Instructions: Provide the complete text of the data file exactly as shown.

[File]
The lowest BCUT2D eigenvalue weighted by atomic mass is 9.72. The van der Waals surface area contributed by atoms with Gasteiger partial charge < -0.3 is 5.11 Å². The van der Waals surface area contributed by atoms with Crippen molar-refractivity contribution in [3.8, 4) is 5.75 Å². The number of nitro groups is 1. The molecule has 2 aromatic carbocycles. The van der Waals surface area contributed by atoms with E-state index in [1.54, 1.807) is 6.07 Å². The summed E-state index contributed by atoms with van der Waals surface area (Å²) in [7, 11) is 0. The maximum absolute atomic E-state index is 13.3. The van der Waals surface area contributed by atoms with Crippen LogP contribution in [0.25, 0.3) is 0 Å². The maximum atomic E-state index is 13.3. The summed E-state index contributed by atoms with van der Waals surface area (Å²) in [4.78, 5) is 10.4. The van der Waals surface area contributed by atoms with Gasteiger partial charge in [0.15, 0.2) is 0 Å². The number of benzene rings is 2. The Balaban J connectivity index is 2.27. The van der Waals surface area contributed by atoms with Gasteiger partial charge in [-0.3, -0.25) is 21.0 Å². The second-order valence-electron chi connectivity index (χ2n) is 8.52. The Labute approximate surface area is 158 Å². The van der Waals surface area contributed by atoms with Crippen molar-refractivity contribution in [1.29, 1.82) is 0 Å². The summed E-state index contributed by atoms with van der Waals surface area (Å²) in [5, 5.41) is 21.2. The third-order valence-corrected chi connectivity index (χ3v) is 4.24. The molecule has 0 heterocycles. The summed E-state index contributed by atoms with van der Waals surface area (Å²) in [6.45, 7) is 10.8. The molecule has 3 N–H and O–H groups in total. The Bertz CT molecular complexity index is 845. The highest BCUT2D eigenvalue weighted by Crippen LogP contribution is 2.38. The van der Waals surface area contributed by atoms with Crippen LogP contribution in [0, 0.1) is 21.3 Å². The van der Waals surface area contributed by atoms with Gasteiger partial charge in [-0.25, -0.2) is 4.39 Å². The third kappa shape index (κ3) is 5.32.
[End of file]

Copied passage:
The lowest BCUT2D eigenvalue weighted by atomic mass is 9.72. The van der Waals surface area contributed by atoms with Gasteiger partial charge < -0.3 is 5.11 Å². The van der Waals surface area contributed by atoms with Crippen molar-refractivity contribution in [3.8, 4) is 5.75 Å². The number of nitro groups is 1. The molecule has 2 aromatic carbocycles. The van der Waals surface area contributed by atoms with E-state index in [1.54, 1.807) is 6.07 Å². The summed E-state index contributed by atoms with van der Waals surface area (Å²) in [7, 11) is 0. The maximum absolute atomic E-state index is 13.3. The van der Waals surface area contributed by atoms with Crippen LogP contribution in [0.25, 0.3) is 0 Å². The maximum atomic E-state index is 13.3. The summed E-state index contributed by atoms with van der Waals surface area (Å²) in [4.78, 5) is 10.4. The van der Waals surface area contributed by atoms with Gasteiger partial charge in [0.15, 0.2) is 0 Å². The number of benzene rings is 2. The Balaban J connectivity index is 2.27. The van der Waals surface area contributed by atoms with Gasteiger partial charge in [-0.3, -0.25) is 21.0 Å². The second-order valence-electron chi connectivity index (χ2n) is 8.52. The Labute approximate surface area is 158 Å². The van der Waals surface area contributed by atoms with Crippen molar-refractivity contribution in [1.29, 1.82) is 0 Å². The summed E-state index contributed by atoms with van der Waals surface area (Å²) in [5, 5.41) is 21.2. The third-order valence-corrected chi connectivity index (χ3v) is 4.24. The molecule has 0 heterocycles. The summed E-state index contributed by atoms with van der Waals surface area (Å²) in [6.45, 7) is 10.8. The molecule has 3 N–H and O–H groups in total. The Bertz CT molecular complexity index is 845. The highest BCUT2D eigenvalue weighted by Crippen LogP contribution is 2.38. The van der Waals surface area contributed by atoms with Crippen LogP contribution in [0, 0.1) is 21.3 Å². The van der Waals surface area contributed by atoms with Gasteiger partial charge in [-0.25, -0.2) is 4.39 Å². The third kappa shape index (κ3) is 5.32.